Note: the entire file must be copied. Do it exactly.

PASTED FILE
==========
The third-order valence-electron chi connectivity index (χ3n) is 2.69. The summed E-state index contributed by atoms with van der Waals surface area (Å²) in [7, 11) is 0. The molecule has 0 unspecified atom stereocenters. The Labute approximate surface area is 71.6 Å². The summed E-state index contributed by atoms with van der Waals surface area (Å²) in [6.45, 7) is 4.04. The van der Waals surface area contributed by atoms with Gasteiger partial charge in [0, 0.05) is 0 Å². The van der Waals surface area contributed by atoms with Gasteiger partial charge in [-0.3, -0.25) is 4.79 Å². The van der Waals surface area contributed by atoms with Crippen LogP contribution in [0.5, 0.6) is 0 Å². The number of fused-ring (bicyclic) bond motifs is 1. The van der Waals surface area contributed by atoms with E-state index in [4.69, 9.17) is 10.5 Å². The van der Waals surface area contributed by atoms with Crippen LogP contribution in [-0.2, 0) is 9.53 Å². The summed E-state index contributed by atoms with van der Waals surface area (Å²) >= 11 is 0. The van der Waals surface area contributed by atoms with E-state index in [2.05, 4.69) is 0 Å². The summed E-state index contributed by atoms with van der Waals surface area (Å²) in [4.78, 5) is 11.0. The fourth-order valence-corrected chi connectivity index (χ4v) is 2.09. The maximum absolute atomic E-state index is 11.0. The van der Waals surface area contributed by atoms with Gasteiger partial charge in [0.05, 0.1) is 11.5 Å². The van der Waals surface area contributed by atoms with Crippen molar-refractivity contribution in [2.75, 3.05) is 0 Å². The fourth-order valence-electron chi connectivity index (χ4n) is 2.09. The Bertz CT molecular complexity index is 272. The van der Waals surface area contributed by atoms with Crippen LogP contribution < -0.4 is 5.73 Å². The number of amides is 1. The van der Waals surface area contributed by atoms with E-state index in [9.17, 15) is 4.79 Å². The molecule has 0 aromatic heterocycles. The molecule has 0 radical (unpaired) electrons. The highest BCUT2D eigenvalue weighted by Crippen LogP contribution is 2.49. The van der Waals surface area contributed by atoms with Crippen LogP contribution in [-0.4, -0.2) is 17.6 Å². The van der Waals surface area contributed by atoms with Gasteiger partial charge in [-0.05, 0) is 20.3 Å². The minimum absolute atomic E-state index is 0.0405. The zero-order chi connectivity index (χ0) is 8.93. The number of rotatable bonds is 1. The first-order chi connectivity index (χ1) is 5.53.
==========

The third-order valence-electron chi connectivity index (χ3n) is 2.69. The summed E-state index contributed by atoms with van der Waals surface area (Å²) in [7, 11) is 0. The molecule has 0 unspecified atom stereocenters. The Labute approximate surface area is 71.6 Å². The summed E-state index contributed by atoms with van der Waals surface area (Å²) in [6.45, 7) is 4.04. The van der Waals surface area contributed by atoms with Gasteiger partial charge in [0, 0.05) is 0 Å². The van der Waals surface area contributed by atoms with Gasteiger partial charge in [-0.3, -0.25) is 4.79 Å². The van der Waals surface area contributed by atoms with Crippen LogP contribution in [0.5, 0.6) is 0 Å². The number of fused-ring (bicyclic) bond motifs is 1. The van der Waals surface area contributed by atoms with E-state index in [4.69, 9.17) is 10.5 Å². The van der Waals surface area contributed by atoms with Crippen LogP contribution in [-0.2, 0) is 9.53 Å². The summed E-state index contributed by atoms with van der Waals surface area (Å²) >= 11 is 0. The van der Waals surface area contributed by atoms with E-state index in [2.05, 4.69) is 0 Å². The summed E-state index contributed by atoms with van der Waals surface area (Å²) in [4.78, 5) is 11.0. The fourth-order valence-corrected chi connectivity index (χ4v) is 2.09. The maximum absolute atomic E-state index is 11.0. The van der Waals surface area contributed by atoms with Gasteiger partial charge in [0.05, 0.1) is 11.5 Å². The van der Waals surface area contributed by atoms with Crippen molar-refractivity contribution in [2.75, 3.05) is 0 Å². The fourth-order valence-electron chi connectivity index (χ4n) is 2.09. The Bertz CT molecular complexity index is 272. The van der Waals surface area contributed by atoms with Crippen LogP contribution < -0.4 is 5.73 Å². The number of amides is 1. The van der Waals surface area contributed by atoms with E-state index in [9.17, 15) is 4.79 Å². The molecule has 0 aromatic heterocycles. The molecule has 0 radical (unpaired) electrons. The highest BCUT2D eigenvalue weighted by Crippen LogP contribution is 2.49. The van der Waals surface area contributed by atoms with Crippen LogP contribution in [-0.4, -0.2) is 17.6 Å². The van der Waals surface area contributed by atoms with Gasteiger partial charge in [-0.05, 0) is 20.3 Å². The minimum absolute atomic E-state index is 0.0405. The zero-order chi connectivity index (χ0) is 8.93. The number of rotatable bonds is 1. The first-order chi connectivity index (χ1) is 5.53.